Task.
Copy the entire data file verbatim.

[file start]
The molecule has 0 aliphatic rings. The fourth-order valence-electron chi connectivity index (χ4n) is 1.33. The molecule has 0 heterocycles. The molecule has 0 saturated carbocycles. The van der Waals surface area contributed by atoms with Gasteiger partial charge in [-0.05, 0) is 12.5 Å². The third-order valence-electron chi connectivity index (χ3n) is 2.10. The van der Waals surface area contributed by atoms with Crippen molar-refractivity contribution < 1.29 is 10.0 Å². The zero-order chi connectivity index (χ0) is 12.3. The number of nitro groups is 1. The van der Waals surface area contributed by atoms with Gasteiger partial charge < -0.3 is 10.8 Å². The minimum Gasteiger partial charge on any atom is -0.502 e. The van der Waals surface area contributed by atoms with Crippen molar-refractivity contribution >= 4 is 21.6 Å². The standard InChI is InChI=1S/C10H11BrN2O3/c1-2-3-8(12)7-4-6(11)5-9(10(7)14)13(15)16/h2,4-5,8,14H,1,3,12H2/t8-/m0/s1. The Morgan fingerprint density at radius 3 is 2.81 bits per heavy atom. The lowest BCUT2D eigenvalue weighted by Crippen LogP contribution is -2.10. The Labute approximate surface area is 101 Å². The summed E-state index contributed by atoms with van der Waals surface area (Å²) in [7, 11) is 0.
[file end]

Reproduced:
The molecule has 0 aliphatic rings. The fourth-order valence-electron chi connectivity index (χ4n) is 1.33. The molecule has 0 heterocycles. The molecule has 0 saturated carbocycles. The van der Waals surface area contributed by atoms with Gasteiger partial charge in [-0.05, 0) is 12.5 Å². The third-order valence-electron chi connectivity index (χ3n) is 2.10. The van der Waals surface area contributed by atoms with Crippen molar-refractivity contribution < 1.29 is 10.0 Å². The zero-order chi connectivity index (χ0) is 12.3. The number of nitro groups is 1. The van der Waals surface area contributed by atoms with Gasteiger partial charge < -0.3 is 10.8 Å². The minimum Gasteiger partial charge on any atom is -0.502 e. The van der Waals surface area contributed by atoms with Crippen molar-refractivity contribution >= 4 is 21.6 Å². The standard InChI is InChI=1S/C10H11BrN2O3/c1-2-3-8(12)7-4-6(11)5-9(10(7)14)13(15)16/h2,4-5,8,14H,1,3,12H2/t8-/m0/s1. The Morgan fingerprint density at radius 3 is 2.81 bits per heavy atom. The lowest BCUT2D eigenvalue weighted by Crippen LogP contribution is -2.10. The Labute approximate surface area is 101 Å². The summed E-state index contributed by atoms with van der Waals surface area (Å²) in [7, 11) is 0.